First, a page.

Buttar

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Buttar (Hini:बुटर[1] , Urdu: بٹر , Punjabi: ਬੁੱਟਰ) is a Jat clan. Its members live in the Pakistani Punjab and the Indian Punjab. Buttars in Pakistan follow Islam and those in India, follow Sikhism, they were one of the first groups of people to adopt Sikhism. Botar (बोटर), Buttar (बुट्टर), Jat clan is found in Amritsar.[2] Buttar (बुट्टर), a small Surajbansi Jat tribe found chiefly on the Upper Sutlej, who Came from the Lakki jungle and settled first in Gujranwala. Also found as a Hindu Jat clan in Montgomery.

Buttars in Sikh History

BHAI TARA SINGH the eighteenth century Sikh martyr, was a Buttar Jatt of the village Van, popularly known as Dall-Van because of its proximity to another village called Dall, in present day Amritsar district of the Punjab. His father, Gurdas Singh, had received the rites of the Khalsa in the time of Guru Gobind Singh, and had taken part in the battle of Amritsar (6 April 1709), in which Bhai Mani Singh led the Sikhs and in which Har Sahai, a revenue official of Patti, was killed at his (Gurdas Singh's) hands. Tara Singh, the eldest of the five sons of Gurdas Singh, was born around 1702. Receiving the rites of initiation from Bhai Mani Singh, he grew up to be a devout Sikh, skilled in the martial arts. As persistent persecution drove the Sikhs out of their homes to seek shelter in hills and forests, Tara Singh collected around him a band of desperadoes and lived defiantly at Van, where he, according to Ratan Singh Bharigu, Prachin Panth Prakash, possessed ajag'Iror landgrant. In his vara or enclosure made with thick piles of dried branches of thorny trees, he gave refuge to any Sikh who came to him to escape persecution. A government informer, Sahib Rai of Naushahra Pannuari, complained to the faujdar of Patti, Ja'far Beg, that Tara Singh harboured criminals. The faujdar sent a contingent of 25 horse and 80 foot to Van, but Tara Singh fought back and routed the invaders with several dead, including their commander, a nephew of the faujdar. Ja'far Beg reported the matter to Zakariya Khan, who sent a punitive expedition consisting of 2,000 horse, five elephants, 40 light guns and four cannononwheels under his deputy, Momin Khan. Tara Singh had barely 22 men with him at that time. They kept the Lahore force at bay through the night, but were killed to a man in the hand-to-hand fight on the following day. This happened on 24 December 1732. A Gurdwara now marks the site where Tara Singh and his companions were cremated.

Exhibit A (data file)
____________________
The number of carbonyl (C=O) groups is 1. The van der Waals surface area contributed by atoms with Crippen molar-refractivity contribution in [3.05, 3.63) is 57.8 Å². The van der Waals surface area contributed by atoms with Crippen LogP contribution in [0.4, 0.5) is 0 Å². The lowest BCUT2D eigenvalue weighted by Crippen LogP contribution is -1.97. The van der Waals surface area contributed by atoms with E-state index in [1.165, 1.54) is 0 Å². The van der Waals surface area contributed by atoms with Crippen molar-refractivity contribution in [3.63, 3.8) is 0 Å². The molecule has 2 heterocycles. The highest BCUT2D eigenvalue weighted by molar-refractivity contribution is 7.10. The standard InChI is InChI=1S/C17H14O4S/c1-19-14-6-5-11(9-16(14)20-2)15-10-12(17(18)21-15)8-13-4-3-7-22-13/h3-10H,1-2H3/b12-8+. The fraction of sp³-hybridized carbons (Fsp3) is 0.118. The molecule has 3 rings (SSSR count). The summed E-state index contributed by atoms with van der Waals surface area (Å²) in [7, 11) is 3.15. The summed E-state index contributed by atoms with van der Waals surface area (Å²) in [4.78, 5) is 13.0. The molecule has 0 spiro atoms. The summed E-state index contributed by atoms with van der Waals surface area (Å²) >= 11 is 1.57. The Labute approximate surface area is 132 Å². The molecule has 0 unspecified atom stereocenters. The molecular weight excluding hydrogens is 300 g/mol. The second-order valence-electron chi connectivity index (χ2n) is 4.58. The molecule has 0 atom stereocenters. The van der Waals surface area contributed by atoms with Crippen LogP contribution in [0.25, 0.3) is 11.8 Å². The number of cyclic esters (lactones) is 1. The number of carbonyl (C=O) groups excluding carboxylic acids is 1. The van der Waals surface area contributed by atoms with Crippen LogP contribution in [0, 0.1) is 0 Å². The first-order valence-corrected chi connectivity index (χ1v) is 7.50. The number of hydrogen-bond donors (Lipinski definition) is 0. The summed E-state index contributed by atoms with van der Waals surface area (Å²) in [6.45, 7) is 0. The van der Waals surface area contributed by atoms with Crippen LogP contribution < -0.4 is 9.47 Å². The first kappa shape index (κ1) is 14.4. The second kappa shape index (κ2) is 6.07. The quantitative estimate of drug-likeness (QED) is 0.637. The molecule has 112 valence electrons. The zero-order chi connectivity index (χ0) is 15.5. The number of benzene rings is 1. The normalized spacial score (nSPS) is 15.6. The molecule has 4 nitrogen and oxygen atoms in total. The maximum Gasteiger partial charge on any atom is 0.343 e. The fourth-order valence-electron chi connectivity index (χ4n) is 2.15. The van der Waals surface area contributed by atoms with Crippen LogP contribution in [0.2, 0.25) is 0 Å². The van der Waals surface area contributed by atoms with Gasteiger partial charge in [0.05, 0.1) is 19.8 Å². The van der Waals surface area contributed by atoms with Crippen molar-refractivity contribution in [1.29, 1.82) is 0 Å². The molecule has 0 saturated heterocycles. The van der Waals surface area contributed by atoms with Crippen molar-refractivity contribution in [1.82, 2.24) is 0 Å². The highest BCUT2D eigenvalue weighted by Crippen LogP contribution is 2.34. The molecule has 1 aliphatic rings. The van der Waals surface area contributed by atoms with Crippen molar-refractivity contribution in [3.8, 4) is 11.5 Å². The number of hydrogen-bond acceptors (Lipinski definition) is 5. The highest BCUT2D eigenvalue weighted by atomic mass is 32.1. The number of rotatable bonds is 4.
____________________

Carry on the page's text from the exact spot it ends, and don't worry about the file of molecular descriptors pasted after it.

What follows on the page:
Distribution in Pakistan

Buttar is One of the larger Jat clans, found throughout the central districts. Prior to partition, a good many were found in Amritsar, Jalandhar and Ludhiana. The following are the villages where Buttars dominate:

India

References


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